Conversation with David Dean, 10thNovember 2016 in Brooklyn, New York
David Dean is Director of Development at Residency Unlimited and has 30 years of experience as an arts administrator and non-profit fundraiser. He was the Executive Director of Printed Matter for five years and has worked for a range of other organizations in both the United Kingdom — where he was born and educated — and the United States, including Queens Museum of Art, Casita Maria Center for Arts and Education, The French-American Foundation, English National Opera, and The National Trust. He is a graduate of Goldsmiths, University of London.
Early onI had a series of not very good jobs, I mean for organisations that if they didn’t exist you wouldn’t have to invent them. It was always a criteria of mine; if it didn’t exist, would you have invented it?
Basically, in America, if you’re an arts administrator, you are, at some level, a fundraiser because the real problem with the American model is that so much of an institution’s resources are devoted to fundraising rather than programme delivery.
I think it’s a big drag on institutions. Here (at RU), things are very lean. Nationally, the team are well connected and well respected. They’ve built a model that is very efficient in its fundraising efforts. Major institutions will have tens of people in their fundraising department and, if you’re looking at getting a whole bunch of different gifts from different sources, each takes a level of maintenance and servicing to keep going.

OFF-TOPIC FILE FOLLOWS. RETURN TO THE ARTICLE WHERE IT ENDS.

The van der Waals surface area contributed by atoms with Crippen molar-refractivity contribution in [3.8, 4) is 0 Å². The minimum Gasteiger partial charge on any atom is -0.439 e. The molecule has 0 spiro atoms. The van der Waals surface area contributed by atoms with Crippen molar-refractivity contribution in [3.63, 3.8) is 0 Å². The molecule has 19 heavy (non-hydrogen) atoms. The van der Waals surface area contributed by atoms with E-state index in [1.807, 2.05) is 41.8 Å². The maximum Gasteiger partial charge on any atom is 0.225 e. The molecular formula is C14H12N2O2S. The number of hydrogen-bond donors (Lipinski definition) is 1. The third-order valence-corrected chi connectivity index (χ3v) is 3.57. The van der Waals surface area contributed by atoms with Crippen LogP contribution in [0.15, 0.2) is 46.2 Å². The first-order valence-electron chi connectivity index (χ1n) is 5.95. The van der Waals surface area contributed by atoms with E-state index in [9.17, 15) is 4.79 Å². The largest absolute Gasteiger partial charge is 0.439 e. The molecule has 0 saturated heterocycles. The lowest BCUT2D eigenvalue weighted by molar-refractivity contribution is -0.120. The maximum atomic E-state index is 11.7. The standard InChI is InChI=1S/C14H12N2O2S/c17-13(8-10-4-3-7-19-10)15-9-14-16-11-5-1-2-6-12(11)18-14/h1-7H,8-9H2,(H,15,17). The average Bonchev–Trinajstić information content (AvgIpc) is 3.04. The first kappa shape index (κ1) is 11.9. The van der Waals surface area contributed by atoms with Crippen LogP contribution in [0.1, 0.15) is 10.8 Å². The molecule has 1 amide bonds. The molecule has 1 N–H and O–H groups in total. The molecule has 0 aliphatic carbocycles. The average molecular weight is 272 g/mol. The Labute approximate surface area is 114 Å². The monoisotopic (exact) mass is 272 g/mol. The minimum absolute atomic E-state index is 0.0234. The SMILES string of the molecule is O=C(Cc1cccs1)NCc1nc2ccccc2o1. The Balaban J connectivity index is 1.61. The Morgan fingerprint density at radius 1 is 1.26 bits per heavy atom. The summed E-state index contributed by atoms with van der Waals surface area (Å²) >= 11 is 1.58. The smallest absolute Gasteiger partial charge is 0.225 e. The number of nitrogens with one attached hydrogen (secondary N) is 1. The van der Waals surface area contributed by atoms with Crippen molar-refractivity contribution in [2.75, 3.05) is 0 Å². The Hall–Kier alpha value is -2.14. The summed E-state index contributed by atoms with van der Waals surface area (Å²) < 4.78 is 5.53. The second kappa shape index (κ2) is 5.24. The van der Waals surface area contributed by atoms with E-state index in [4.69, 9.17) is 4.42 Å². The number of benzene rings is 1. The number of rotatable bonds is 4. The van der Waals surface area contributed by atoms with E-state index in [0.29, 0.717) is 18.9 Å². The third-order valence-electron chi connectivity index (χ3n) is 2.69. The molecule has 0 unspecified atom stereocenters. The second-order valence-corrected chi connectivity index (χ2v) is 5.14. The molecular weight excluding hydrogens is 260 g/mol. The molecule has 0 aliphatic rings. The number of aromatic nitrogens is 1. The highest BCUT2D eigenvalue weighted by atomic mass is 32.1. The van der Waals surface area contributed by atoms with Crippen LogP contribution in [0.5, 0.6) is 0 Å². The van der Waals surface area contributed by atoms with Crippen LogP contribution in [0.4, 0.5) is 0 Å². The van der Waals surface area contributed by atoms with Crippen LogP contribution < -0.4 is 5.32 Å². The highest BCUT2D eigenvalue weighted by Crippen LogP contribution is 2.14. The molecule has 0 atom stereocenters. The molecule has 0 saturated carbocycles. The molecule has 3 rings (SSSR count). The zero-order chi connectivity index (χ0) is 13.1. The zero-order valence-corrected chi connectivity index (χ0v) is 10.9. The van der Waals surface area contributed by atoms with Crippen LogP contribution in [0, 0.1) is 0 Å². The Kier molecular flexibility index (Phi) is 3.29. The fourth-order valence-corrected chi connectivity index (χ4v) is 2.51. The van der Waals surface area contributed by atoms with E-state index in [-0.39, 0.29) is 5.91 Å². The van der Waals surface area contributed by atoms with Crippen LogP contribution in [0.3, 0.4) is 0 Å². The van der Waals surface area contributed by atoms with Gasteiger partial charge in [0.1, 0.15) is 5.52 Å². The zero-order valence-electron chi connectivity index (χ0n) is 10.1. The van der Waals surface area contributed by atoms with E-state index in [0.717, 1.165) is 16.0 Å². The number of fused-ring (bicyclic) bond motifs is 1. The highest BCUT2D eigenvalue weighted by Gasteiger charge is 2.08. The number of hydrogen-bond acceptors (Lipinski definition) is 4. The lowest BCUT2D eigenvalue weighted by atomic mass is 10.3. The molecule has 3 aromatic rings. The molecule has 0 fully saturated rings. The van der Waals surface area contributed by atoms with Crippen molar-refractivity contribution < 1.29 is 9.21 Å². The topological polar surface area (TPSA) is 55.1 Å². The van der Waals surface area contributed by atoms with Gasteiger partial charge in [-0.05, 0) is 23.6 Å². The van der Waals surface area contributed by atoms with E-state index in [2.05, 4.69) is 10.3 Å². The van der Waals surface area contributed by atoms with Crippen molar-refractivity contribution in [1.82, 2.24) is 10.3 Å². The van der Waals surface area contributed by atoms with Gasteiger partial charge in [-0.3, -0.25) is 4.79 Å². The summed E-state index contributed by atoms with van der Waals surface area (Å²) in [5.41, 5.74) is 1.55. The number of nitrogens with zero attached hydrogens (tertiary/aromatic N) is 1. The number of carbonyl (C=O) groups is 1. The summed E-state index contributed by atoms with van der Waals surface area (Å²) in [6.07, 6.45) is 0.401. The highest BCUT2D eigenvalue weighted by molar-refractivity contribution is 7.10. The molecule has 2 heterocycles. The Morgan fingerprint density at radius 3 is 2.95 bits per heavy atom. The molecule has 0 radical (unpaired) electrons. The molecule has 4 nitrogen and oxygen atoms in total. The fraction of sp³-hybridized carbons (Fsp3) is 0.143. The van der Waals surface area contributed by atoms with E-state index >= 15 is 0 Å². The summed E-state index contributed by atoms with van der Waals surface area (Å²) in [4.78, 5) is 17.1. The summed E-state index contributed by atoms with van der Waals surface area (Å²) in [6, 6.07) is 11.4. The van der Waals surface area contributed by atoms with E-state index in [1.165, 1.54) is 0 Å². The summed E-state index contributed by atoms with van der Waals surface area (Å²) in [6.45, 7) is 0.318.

I think if you’re confident of a big chunk of your money coming from the government or from a quango, then it allows for a much more efficient organisation, and quite often for a more risk taking organisation. I think there’s an inherent conservatism in an organisation that’s heavily dependent on individuals. They like what they like and that’s why they’re supporting it.
There are a number of things that have been done a little better here over the past few years. Just the training and development that people running organisations need is very important. I think the whole issue of capacity has come to the fore a little bit more in recent years here. The large institutions like the Met and MoMA and the Lincoln Centre have these big departments and they have very professional people working in each of the departments.
The perception of the organisation within the community, not with the general public, but within the arts community, including the funding community, is very much tied to the perception of the director.